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The Havanese and Maltese are toy breeds both prized for their beauty and companionship. Although they are both bichon-type breeds, they have some differences you should be aware of when choosing between them.
Here we will expand on the differences between the Havanese and Maltese, enabling you to choose the best for your lifestyle.
Havanese vs. Maltese: An In-depth Comparison
Let’s start by looking at the two side-by-side.
The Havanese and Maltese are both considered ancient breeds because they have deep roots in history. In addition to this similarity, royalty and aristocrats favored these breeds as lap dogs due to their small sizes and charming personalities. But let’s have a closer look at where these two breeds diverged.
This cheerful little dog is the only breed native to Cuba. The Havanese was named after the capital city of their country of origin, Havana, Cuba. The breed gained the greatest favor in the eyes of royalty and wealthy farmers, who kept them to set them apart from the lower social class.
Compared to the Maltese, who were around by 600 to 300 BC, the Havanese is a newer breed. Many believe Italian sea captains or Spaniards colonizing the new world brought the first Havanese to Cuba in the 1600s. Looking at the Havanese bloodline, the forerunners of the breed are the bichon frise and the Maltese. During the time the Havanese enjoyed Cuban royalty, the breed was refined with Poodle crosses into the lively dogs we know today.
The Havanese was once called the Blanquito de la Habana (Havanese silk dog) owing to the long, silky hair typical of the breed. Another name is the Spanish Silk Poodle crediting the Poodle blood the dog contains.
Charles Dickens and Ernest Hemingway are just some of the famous individuals who owned these adorable pups.
Cubans introduced the Havanese to the United States in 1959 as they fled during Fidel Castro’s revolution in the communist takeover. When the Havanese found a home in the U.S, they grew massively in popularity all over the world. Havanese are still the lap dogs of choice among many pet owners today.
The Maltese have a long and rich history dating back to 600 to 300 BC, and the American Kennel Club recognizes them as an ancient breed. Maltese is generally believed to be from an island called Malta which is about 60 miles from Sicily, Italy. As far back as 3500 BC, the island was a thriving trade station and a famous trading center.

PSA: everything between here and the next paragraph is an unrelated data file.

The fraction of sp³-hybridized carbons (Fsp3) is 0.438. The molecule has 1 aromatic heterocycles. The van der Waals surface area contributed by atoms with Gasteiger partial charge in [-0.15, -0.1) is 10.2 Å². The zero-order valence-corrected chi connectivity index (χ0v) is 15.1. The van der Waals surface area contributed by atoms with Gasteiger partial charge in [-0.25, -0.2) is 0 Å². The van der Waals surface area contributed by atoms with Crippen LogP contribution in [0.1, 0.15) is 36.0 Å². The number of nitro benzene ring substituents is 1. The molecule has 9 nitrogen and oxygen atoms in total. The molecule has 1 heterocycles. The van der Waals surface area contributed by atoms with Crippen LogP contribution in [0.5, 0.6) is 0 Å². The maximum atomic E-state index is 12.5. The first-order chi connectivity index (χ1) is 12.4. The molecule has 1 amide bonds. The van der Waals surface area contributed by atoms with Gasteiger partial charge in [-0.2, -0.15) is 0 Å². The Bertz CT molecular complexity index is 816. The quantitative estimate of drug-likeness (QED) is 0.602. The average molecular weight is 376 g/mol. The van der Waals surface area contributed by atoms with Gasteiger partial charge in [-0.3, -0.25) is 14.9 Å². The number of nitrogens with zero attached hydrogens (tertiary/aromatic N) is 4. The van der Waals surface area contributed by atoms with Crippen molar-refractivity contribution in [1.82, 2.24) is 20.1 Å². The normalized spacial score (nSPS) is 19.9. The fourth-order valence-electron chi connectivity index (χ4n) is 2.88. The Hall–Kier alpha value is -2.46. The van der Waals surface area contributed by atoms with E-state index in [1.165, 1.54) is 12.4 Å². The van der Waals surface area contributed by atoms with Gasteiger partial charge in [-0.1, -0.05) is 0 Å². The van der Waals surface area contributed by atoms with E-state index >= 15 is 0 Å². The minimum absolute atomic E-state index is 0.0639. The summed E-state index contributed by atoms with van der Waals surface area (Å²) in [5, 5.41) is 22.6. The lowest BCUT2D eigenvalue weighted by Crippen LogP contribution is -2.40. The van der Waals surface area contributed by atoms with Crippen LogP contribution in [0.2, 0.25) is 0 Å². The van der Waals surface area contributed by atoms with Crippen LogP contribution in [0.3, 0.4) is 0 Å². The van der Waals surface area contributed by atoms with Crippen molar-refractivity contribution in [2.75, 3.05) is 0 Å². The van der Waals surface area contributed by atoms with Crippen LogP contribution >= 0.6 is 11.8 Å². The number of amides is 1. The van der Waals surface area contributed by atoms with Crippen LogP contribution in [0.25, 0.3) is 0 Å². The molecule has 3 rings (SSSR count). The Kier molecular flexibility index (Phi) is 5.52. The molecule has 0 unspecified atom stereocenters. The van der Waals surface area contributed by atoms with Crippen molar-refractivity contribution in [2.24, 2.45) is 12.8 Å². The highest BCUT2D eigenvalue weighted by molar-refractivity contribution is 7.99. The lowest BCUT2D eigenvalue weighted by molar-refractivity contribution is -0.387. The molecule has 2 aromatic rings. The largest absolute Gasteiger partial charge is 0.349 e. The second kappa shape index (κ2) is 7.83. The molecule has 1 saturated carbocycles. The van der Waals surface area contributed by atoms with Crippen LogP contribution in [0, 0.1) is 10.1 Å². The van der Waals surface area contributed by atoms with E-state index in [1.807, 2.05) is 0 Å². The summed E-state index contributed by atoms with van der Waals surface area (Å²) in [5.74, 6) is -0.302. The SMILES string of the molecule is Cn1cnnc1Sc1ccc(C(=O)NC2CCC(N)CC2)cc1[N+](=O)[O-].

Most people believe that the Phoenicians, who ruled the Mediterranean before the rise of Greece, introduced the dog to Malta. Others believe that the Maltese originated from Egypt, others from Southern Europe. Malta is the general point of consensus as to the country of origin after which the breed acquires its name.
Historians believe that Egyptians worshiped Maltese as healers that brought good health by their presence alone. The ancient representations in Fayum, Egypt, in the form of hieroglyphics, fortify the belief that the Maltese had religious significance in Egypt.
The Greeks found the Maltese so fascinating that they depicted them in art in the 4th and 5th century BC. The “Melitae Dog” was shown on Golden Age ceramics and ancient Rome and Greece even erected tombs for these miniature dogs. Maltese were also called “Ye Ancient Dogge of Malta.”
The Romans turned this breed into a fashion symbol. A Roman matron was incomplete without one peeping out of the sleeve or bosom. Emperor Claudius couldn’t escape this breed’s charm because historical reports suggest that he had a Maltese dog as a pet.
The Maltese’s history took a dark turn after the fall of Rome. Chinese breeders preserved the breed during the Dark Ages in Europe. At this time of preservation, the Chinese breeders interbred them with native breeds and eventually sent them back to the West. The Maltese went on with their ancient popularity and are still adored as lap dogs to date.
The Havanese and Maltese vary not just in history but in appearance too. The Havanese is a small but sturdy dog that stands at the height of about 8 to 11 inches and weighs 10 to 16 pounds. The Maltese is smaller with measurements of 7 to 9 inches in height and less than 7 pounds in weight.